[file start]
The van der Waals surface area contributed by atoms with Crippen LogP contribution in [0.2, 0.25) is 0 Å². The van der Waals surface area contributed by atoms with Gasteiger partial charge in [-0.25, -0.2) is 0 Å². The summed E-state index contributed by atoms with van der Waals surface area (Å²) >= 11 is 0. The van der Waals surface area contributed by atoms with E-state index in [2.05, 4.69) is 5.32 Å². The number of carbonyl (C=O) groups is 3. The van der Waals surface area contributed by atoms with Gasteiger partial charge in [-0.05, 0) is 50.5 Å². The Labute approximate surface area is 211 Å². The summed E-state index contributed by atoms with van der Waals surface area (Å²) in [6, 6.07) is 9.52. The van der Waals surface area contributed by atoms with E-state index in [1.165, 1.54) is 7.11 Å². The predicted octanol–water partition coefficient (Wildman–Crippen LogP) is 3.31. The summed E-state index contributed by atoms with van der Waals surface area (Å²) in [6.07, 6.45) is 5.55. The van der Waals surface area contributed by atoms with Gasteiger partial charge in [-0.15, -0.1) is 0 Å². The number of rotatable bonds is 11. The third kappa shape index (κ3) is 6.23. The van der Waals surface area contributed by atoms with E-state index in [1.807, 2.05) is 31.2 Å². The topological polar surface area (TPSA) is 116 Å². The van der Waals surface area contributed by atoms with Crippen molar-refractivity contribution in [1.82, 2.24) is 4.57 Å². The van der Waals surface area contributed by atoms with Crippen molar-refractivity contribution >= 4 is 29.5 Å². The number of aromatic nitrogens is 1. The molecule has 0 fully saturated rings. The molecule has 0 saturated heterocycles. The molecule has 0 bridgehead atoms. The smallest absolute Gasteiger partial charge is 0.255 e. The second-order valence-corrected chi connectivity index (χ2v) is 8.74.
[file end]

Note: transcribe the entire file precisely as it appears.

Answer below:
The van der Waals surface area contributed by atoms with Crippen LogP contribution in [0.2, 0.25) is 0 Å². The van der Waals surface area contributed by atoms with Gasteiger partial charge in [-0.25, -0.2) is 0 Å². The summed E-state index contributed by atoms with van der Waals surface area (Å²) >= 11 is 0. The van der Waals surface area contributed by atoms with E-state index in [2.05, 4.69) is 5.32 Å². The number of carbonyl (C=O) groups is 3. The van der Waals surface area contributed by atoms with Gasteiger partial charge in [-0.05, 0) is 50.5 Å². The Labute approximate surface area is 211 Å². The summed E-state index contributed by atoms with van der Waals surface area (Å²) in [6, 6.07) is 9.52. The van der Waals surface area contributed by atoms with E-state index in [1.165, 1.54) is 7.11 Å². The predicted octanol–water partition coefficient (Wildman–Crippen LogP) is 3.31. The summed E-state index contributed by atoms with van der Waals surface area (Å²) in [6.07, 6.45) is 5.55. The van der Waals surface area contributed by atoms with Gasteiger partial charge in [-0.15, -0.1) is 0 Å². The number of rotatable bonds is 11. The third kappa shape index (κ3) is 6.23. The van der Waals surface area contributed by atoms with E-state index in [1.807, 2.05) is 31.2 Å². The topological polar surface area (TPSA) is 116 Å². The van der Waals surface area contributed by atoms with Crippen molar-refractivity contribution in [1.82, 2.24) is 4.57 Å². The van der Waals surface area contributed by atoms with Crippen molar-refractivity contribution >= 4 is 29.5 Å². The number of aromatic nitrogens is 1. The molecule has 0 fully saturated rings. The molecule has 0 saturated heterocycles. The molecule has 0 bridgehead atoms. The smallest absolute Gasteiger partial charge is 0.255 e. The second-order valence-corrected chi connectivity index (χ2v) is 8.74.